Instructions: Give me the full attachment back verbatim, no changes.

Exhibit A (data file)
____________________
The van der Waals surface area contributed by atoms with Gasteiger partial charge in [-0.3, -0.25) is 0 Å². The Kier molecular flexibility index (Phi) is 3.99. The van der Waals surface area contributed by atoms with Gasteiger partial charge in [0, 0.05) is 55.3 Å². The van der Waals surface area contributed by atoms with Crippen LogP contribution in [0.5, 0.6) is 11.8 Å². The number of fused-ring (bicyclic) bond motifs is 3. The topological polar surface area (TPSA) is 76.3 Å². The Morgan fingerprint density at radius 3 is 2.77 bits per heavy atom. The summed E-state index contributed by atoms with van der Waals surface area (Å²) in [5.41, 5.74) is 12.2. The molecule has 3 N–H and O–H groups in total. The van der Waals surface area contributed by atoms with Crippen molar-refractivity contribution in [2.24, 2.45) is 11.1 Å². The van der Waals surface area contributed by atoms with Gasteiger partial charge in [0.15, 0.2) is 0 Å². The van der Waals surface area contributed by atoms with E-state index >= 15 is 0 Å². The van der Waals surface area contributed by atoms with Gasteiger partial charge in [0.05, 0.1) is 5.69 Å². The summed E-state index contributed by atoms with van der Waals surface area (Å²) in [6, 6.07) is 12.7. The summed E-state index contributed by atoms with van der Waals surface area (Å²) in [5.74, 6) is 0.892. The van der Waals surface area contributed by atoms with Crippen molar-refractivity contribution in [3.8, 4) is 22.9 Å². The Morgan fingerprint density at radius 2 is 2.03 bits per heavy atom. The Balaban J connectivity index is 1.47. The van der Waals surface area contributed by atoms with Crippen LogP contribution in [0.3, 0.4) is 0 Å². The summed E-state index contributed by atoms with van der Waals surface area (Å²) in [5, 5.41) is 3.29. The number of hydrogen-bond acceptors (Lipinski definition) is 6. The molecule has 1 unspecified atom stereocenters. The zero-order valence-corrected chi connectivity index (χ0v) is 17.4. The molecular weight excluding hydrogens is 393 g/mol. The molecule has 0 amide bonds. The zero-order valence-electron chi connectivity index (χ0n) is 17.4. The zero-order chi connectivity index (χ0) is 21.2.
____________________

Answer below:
The van der Waals surface area contributed by atoms with Gasteiger partial charge in [-0.3, -0.25) is 0 Å². The Kier molecular flexibility index (Phi) is 3.99. The van der Waals surface area contributed by atoms with Gasteiger partial charge in [0, 0.05) is 55.3 Å². The van der Waals surface area contributed by atoms with Crippen LogP contribution in [0.5, 0.6) is 11.8 Å². The number of fused-ring (bicyclic) bond motifs is 3. The topological polar surface area (TPSA) is 76.3 Å². The Morgan fingerprint density at radius 3 is 2.77 bits per heavy atom. The summed E-state index contributed by atoms with van der Waals surface area (Å²) in [5.41, 5.74) is 12.2. The molecule has 3 N–H and O–H groups in total. The van der Waals surface area contributed by atoms with Crippen molar-refractivity contribution in [2.24, 2.45) is 11.1 Å². The van der Waals surface area contributed by atoms with Gasteiger partial charge in [0.15, 0.2) is 0 Å². The van der Waals surface area contributed by atoms with E-state index >= 15 is 0 Å². The van der Waals surface area contributed by atoms with Gasteiger partial charge in [0.05, 0.1) is 5.69 Å². The summed E-state index contributed by atoms with van der Waals surface area (Å²) in [6, 6.07) is 12.7. The summed E-state index contributed by atoms with van der Waals surface area (Å²) in [5.74, 6) is 0.892. The van der Waals surface area contributed by atoms with Crippen molar-refractivity contribution in [3.8, 4) is 22.9 Å². The Morgan fingerprint density at radius 2 is 2.03 bits per heavy atom. The Balaban J connectivity index is 1.47. The van der Waals surface area contributed by atoms with Crippen LogP contribution in [0.3, 0.4) is 0 Å². The summed E-state index contributed by atoms with van der Waals surface area (Å²) in [5, 5.41) is 3.29. The number of hydrogen-bond acceptors (Lipinski definition) is 6. The molecule has 1 unspecified atom stereocenters. The zero-order valence-corrected chi connectivity index (χ0v) is 17.4. The molecular weight excluding hydrogens is 393 g/mol. The molecule has 0 amide bonds. The zero-order valence-electron chi connectivity index (χ0n) is 17.4. The zero-order chi connectivity index (χ0) is 21.2.